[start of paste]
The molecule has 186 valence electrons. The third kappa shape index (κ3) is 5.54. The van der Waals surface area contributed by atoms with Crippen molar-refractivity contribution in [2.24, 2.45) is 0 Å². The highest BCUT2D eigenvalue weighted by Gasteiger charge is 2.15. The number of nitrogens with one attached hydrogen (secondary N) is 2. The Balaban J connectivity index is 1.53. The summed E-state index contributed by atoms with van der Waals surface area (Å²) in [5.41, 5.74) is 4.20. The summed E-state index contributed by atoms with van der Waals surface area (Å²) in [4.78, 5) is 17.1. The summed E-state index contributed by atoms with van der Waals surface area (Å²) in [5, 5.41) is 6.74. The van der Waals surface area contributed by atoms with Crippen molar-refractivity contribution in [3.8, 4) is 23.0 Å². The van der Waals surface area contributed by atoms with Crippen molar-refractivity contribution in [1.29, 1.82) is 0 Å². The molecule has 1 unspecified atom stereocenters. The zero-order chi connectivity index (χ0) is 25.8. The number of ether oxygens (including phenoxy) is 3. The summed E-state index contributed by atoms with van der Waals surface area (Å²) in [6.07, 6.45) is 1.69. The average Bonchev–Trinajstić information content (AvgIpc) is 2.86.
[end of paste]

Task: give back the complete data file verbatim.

The molecule has 186 valence electrons. The third kappa shape index (κ3) is 5.54. The van der Waals surface area contributed by atoms with Crippen molar-refractivity contribution in [2.24, 2.45) is 0 Å². The highest BCUT2D eigenvalue weighted by Gasteiger charge is 2.15. The number of nitrogens with one attached hydrogen (secondary N) is 2. The Balaban J connectivity index is 1.53. The summed E-state index contributed by atoms with van der Waals surface area (Å²) in [5.41, 5.74) is 4.20. The summed E-state index contributed by atoms with van der Waals surface area (Å²) in [4.78, 5) is 17.1. The summed E-state index contributed by atoms with van der Waals surface area (Å²) in [5, 5.41) is 6.74. The van der Waals surface area contributed by atoms with Crippen molar-refractivity contribution in [3.8, 4) is 23.0 Å². The van der Waals surface area contributed by atoms with Crippen molar-refractivity contribution in [1.29, 1.82) is 0 Å². The molecule has 1 unspecified atom stereocenters. The zero-order chi connectivity index (χ0) is 25.8. The number of ether oxygens (including phenoxy) is 3. The summed E-state index contributed by atoms with van der Waals surface area (Å²) in [6.07, 6.45) is 1.69. The average Bonchev–Trinajstić information content (AvgIpc) is 2.86.